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United States History Roots through Constitution – Our Disappearing Legacy Review by Debra Brinkman

James William Brigleb

This past fall, for the first time, we ended up doing some things to commemorate Constitution Day. The plan had been for my high school senior to take a half credit of US Government in the spring semester, and it seemed like a good idea to do some things like read the Constitution as a family.

Shortly after that, I learned about Jim Brigleb’s Books, specifically about his book about government, United States History Roots through Constitution – Our Disappearing Legacy. This looked like it could be great material to go through with all of my kids, ages 11-18. It was hard to tell what ages this was really meant for, but I figured it was going to work for at least one of them.

This text is written to the student in a fairly casual, breezy tone, and is filled with all kinds of side comments and humor. He definitely knows how to keep the attention of the kids! The book consists of twenty chapters and is over 200 pages. Most chapters are fairly short, except for the very last chapter. The book starts off at the beginnings of US History – with the story of Moses.

Yes, you read that right.

Chapter one races through the history behind United States history, covering the Ten Commandments, Christ, Paul, Rome, Gutenberg, and more. After that comes a chapter on the Reformation, and a chapter on trade with China. That chapter starts to look a lot more like US History, as we are introduced to Christopher Columbus.

Once we get the historical background set, we are introduced to the colonies and the government of the colonies, and the book proceeds through the French and Indian War, the unrest leading up to the Revolutionary War, and finally to the Constitution.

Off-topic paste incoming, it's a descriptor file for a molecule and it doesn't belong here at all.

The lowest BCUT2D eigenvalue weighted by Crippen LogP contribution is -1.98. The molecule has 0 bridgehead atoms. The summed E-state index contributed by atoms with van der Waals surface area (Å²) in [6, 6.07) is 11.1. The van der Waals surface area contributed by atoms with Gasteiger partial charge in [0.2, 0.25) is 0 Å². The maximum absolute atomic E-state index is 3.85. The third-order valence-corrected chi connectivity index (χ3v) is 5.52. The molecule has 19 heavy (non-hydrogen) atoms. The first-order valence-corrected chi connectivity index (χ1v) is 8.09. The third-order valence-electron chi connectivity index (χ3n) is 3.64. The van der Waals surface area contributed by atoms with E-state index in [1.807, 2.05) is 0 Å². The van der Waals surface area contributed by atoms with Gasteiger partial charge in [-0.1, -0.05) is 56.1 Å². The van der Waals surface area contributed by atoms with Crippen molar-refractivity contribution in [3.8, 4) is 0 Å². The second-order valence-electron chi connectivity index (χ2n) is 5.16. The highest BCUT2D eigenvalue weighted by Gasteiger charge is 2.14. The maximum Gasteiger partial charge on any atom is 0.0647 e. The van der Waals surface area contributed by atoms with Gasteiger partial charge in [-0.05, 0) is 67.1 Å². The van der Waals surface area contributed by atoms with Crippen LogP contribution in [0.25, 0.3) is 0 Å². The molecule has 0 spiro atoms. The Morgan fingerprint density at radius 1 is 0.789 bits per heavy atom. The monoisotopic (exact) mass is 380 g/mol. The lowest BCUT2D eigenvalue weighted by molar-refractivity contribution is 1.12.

Each chapter includes plenty of thought-provoking material, plenty of humor, and plenty of solid questions for discussion. Each chapter concludes with quotes from the Founding Fathers.

I read the book aloud to my four children, who were mostly wary and reluctant going into this venture. After the first chapter, my history-loving senior was hooked. By the fourth chapter, my younger kids were excited as well. This quickly turned into the favorite part of the school day for us all.

I would read a chapter, and we would discuss what we were reading as we went, with plenty of animated conversation continuing long after the book was put away for the day. Once we completed a chapter, we would use the discussion questions to spur still more discussion about the topics presented.

Multiple points of view were presented in the materials, which is something I really appreciate. The history I learned in public school never once encouraged me to see the colonists’ demands from the point of view of the British ruling class, nor did it ever occur to me that there were more than a handful of colonists who remained loyal to their king. For example, the tension in Boston, right before the Boston Massacre, is described:

“Put yourself in the shoes of a British soldier: you’re fairly young, away from home, stationed in Boston to put down rebellion, an outsider, angry due to colonists calling you a Redcoat or a Lobsterback, trained to fight, tired of being treated with hatred simply because of your uniform, and a symbol of British force.”

The book goes on to describe a Boston colonial’s point of view as well. And the text asks, “Who was really at fault here? Can you see this from both sides?”

Oh, be still my heart. This is what I want in a history program.

I haven’t seen anything that suggests appropriate ages for this book, but my 6th grader certainly got a lot out of the materials, as did her older brothers. And their mother, too. There were many points where I stopped reading to exclaim, “I never thought of it this way before!” or, “I did not know that!”

This book could certainly be used independently by a teen, but I would recommend a parent reading it as well, so you can discuss the material.

For $18, I think this makes a fantastic civics course for middle school students, or it is an excellent supplement to a high school government class. If you have your high school students do some extra research, this could be a great primary text for government too.

Our bottom line: we all highly recommend this book.

-Product review by Debra Brinkman, Crew Administrator, The Old Schoolhouse® Homeschool Review Crew, The Old Schoolhouse® Magazine, March, 2018